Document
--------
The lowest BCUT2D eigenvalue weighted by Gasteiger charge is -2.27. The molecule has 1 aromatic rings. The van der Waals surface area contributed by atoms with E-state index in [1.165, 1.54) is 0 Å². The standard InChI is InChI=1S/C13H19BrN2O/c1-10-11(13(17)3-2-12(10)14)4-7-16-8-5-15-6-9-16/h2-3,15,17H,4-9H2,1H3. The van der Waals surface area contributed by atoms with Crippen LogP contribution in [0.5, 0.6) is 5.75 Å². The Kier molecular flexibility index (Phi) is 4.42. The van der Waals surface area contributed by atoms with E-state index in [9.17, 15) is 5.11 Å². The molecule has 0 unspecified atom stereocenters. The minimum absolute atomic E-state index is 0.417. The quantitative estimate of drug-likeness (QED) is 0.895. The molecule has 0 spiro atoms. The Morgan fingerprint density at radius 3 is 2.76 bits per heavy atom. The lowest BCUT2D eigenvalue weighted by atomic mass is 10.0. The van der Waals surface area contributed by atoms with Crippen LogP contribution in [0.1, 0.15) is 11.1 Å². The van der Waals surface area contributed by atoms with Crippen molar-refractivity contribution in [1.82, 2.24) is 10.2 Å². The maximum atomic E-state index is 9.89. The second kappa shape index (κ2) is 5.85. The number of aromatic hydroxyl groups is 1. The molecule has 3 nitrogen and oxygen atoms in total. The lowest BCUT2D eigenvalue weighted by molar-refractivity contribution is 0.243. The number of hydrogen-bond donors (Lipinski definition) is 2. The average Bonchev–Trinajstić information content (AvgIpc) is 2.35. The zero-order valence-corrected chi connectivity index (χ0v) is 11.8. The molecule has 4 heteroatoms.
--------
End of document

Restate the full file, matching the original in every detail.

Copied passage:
The lowest BCUT2D eigenvalue weighted by Gasteiger charge is -2.27. The molecule has 1 aromatic rings. The van der Waals surface area contributed by atoms with E-state index in [1.165, 1.54) is 0 Å². The standard InChI is InChI=1S/C13H19BrN2O/c1-10-11(13(17)3-2-12(10)14)4-7-16-8-5-15-6-9-16/h2-3,15,17H,4-9H2,1H3. The van der Waals surface area contributed by atoms with Crippen LogP contribution in [0.5, 0.6) is 5.75 Å². The Kier molecular flexibility index (Phi) is 4.42. The van der Waals surface area contributed by atoms with E-state index in [9.17, 15) is 5.11 Å². The molecule has 0 unspecified atom stereocenters. The minimum absolute atomic E-state index is 0.417. The quantitative estimate of drug-likeness (QED) is 0.895. The molecule has 0 spiro atoms. The Morgan fingerprint density at radius 3 is 2.76 bits per heavy atom. The lowest BCUT2D eigenvalue weighted by atomic mass is 10.0. The van der Waals surface area contributed by atoms with Crippen LogP contribution in [0.1, 0.15) is 11.1 Å². The van der Waals surface area contributed by atoms with Crippen molar-refractivity contribution in [1.82, 2.24) is 10.2 Å². The maximum atomic E-state index is 9.89. The second kappa shape index (κ2) is 5.85. The number of aromatic hydroxyl groups is 1. The molecule has 3 nitrogen and oxygen atoms in total. The lowest BCUT2D eigenvalue weighted by molar-refractivity contribution is 0.243. The number of hydrogen-bond donors (Lipinski definition) is 2. The average Bonchev–Trinajstić information content (AvgIpc) is 2.35. The zero-order valence-corrected chi connectivity index (χ0v) is 11.8. The molecule has 4 heteroatoms.